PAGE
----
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Old 27-11-2013, 22:36
fortytwo
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... especially Service Pack 3.

I've just restored my old Dell pc using the factory restore feature and decided my first task should be to install some anti virus program, and then I was going to update xp. Unfortunately when I tried to install Bitdefender it apparently required a later version of Net Framework and when I connected to the internet to try to update xp the screen kept freezing. In fact none of the Microsoft pages related to updating Windows xp seemed to work properly very slow in operation before eventually freezing.

I know xp isn't going to be supported soon but I thought it was still a fully supported operating system at the moment.

Can anyone offer any help with this?

Thanks.
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Old 27-11-2013, 22:50
s2k
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XP is still supported providing you have SP3 installed. If its not already installed get it here
http://www.microsoft.com/en-gb/downl...ils.aspx?id=24

.NET 4 can be found here
http://www.microsoft.com/en-gb/downl....aspx?id=17718

.NET 3.5 can be found here
http://www.microsoft.com/en-gb/downl....aspx?id=25150

Its worth installing both versions as some older apps don't always recognise 4.0

Here is IE8:
https://www.microsoft.com/en-gb/down...8-details.aspx

and Windows Media Player 11
http://www.microsoft.com/en-us/downl...r-details.aspx

If after that you still cant get on the windows update page you can try the Fixit tool here
http://support.microsoft.com/kb/971058
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Old 27-11-2013, 23:12
fortytwo
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XP is still supported providing you have SP3 installed. If its not already installed get it here
http://www.microsoft.com/en-gb/downl...ils.aspx?id=24

.NET 4 can be found here
http://www.microsoft.com/en-gb/downl....aspx?id=17718

.NET 3.5 can be found here
http://www.microsoft.com/en-gb/downl....aspx?id=25150

Its worth installing both versions as some older apps don't always recognise 4.0

Here is IE8:
https://www.microsoft.com/en-gb/down...8-details.aspx

and Windows Media Player 11
http://www.microsoft.com/en-us/downl...r-details.aspx

If after that you still cant get on the windows update page you can try the Fixit tool here
http://support.microsoft.com/kb/971058
Much appreciated,

I'll try again tomorrow.

Thanks
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Old 28-11-2013, 13:25
xp95
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If I was you, I'd update to at least Windows 7 right away!
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Old 28-11-2013, 14:00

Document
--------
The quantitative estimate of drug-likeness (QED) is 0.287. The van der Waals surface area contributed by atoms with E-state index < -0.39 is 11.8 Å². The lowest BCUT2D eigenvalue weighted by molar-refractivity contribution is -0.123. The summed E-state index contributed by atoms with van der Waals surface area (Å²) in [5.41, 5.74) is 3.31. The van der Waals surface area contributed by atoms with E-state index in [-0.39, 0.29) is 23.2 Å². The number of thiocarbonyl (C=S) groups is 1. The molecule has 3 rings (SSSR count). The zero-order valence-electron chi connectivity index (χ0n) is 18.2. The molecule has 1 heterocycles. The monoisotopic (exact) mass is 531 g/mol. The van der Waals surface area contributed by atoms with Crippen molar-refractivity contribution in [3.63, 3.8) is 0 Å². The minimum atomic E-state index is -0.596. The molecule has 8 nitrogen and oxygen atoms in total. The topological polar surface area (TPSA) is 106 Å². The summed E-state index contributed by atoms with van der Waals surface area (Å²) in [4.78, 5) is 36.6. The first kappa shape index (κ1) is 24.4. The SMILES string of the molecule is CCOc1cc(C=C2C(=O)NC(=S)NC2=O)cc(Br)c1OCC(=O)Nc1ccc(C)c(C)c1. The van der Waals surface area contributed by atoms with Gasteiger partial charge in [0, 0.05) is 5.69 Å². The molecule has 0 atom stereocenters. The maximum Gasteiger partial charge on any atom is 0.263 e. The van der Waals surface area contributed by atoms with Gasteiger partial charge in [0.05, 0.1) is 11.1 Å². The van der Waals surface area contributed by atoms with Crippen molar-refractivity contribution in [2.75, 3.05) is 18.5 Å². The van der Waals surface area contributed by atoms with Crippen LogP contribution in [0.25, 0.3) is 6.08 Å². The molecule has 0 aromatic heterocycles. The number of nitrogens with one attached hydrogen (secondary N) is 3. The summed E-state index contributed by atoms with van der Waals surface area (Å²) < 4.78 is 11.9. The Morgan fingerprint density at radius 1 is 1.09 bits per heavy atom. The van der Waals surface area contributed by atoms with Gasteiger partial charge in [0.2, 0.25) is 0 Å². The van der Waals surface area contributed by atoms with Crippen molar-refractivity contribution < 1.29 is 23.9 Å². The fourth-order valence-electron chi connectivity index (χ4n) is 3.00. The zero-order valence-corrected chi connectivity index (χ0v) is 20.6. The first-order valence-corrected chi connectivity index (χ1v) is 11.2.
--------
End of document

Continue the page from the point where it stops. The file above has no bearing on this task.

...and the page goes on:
NewWorldMan
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Also be aware that if BitDefender requires .NET 4.5 then you need Windows 7.
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Old 28-11-2013, 16:31
LION8TIGER
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If I was you, I'd update to at least Windows 7 right away!
No rush, still over 4 months left for security updates, maybe longer.

Take s2k's advice and install SP3 and then all the updates since.
I'm on Xp and have NET Framework 2, 3 and 3.5 installed.
Avira or Avast may work better than Bit Defender.
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Old 28-11-2013, 16:48
xp95
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No rush, still over 4 months left for security updates, maybe longer.

Take s2k's advice and install SP3 and then all the updates since.
I'm on Xp and have NET Framework 2, 3 and 3.5 installed.
Avira or Avast may work better than Bit Defender.
It's just under 5 months, actually.
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Old 28-11-2013, 17:25
Si_Crewe
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I've got XP on my Dell X1 and my plan is to wait until just before the updates cease and then format the HDD, reinstall the OS, let it install all the updates and then burn a system restore disk (or disks) so I've got a fully updated version of the OS to use for future restores, with no additional tat installed.

I used to run W7 on it and it worked fine but, alas, I found myself working with some industrial software designed for XP and which flat-out refuses to work with Vista or W7 so I need an XP based computer around for the foreseeable future.
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Old 28-11-2013, 17:40
xp95
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I've got XP on my Dell X1 and my plan is to wait until just before the updates cease and then format the HDD, reinstall the OS, let it install all the updates and then burn a system restore disk (or disks) so I've got a fully updated version of the OS to use for future restores, with no additional tat installed.

I used to run W7 on it and it worked fine but, alas, I found myself working with some industrial software designed for XP and which flat-out refuses to work with Vista or W7 so I need an XP based computer around for the foreseeable future.
Couldn't you have just dual-booted Windows XP and Windows 7, and then only use Windows XP for your software that won't work with Windows 7? If not, why?